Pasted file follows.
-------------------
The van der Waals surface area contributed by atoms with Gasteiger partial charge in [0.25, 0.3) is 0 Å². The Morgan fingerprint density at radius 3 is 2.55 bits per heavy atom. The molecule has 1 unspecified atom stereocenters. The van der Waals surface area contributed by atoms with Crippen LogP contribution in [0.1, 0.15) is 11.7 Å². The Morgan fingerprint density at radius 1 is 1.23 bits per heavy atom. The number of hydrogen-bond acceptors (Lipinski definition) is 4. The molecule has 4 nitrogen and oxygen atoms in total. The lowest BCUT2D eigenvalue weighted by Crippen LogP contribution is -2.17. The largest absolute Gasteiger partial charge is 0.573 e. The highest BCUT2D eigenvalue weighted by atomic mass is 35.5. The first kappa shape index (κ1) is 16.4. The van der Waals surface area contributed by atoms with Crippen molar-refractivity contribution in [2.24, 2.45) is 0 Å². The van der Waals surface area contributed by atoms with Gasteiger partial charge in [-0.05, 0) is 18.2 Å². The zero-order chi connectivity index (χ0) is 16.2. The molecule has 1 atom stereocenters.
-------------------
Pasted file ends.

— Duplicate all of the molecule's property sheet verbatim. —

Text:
The van der Waals surface area contributed by atoms with Gasteiger partial charge in [0.25, 0.3) is 0 Å². The Morgan fingerprint density at radius 3 is 2.55 bits per heavy atom. The molecule has 1 unspecified atom stereocenters. The van der Waals surface area contributed by atoms with Crippen LogP contribution in [0.1, 0.15) is 11.7 Å². The Morgan fingerprint density at radius 1 is 1.23 bits per heavy atom. The number of hydrogen-bond acceptors (Lipinski definition) is 4. The molecule has 4 nitrogen and oxygen atoms in total. The lowest BCUT2D eigenvalue weighted by Crippen LogP contribution is -2.17. The largest absolute Gasteiger partial charge is 0.573 e. The highest BCUT2D eigenvalue weighted by atomic mass is 35.5. The first kappa shape index (κ1) is 16.4. The van der Waals surface area contributed by atoms with Crippen molar-refractivity contribution in [2.24, 2.45) is 0 Å². The van der Waals surface area contributed by atoms with Gasteiger partial charge in [-0.05, 0) is 18.2 Å². The zero-order chi connectivity index (χ0) is 16.2. The molecule has 1 atom stereocenters.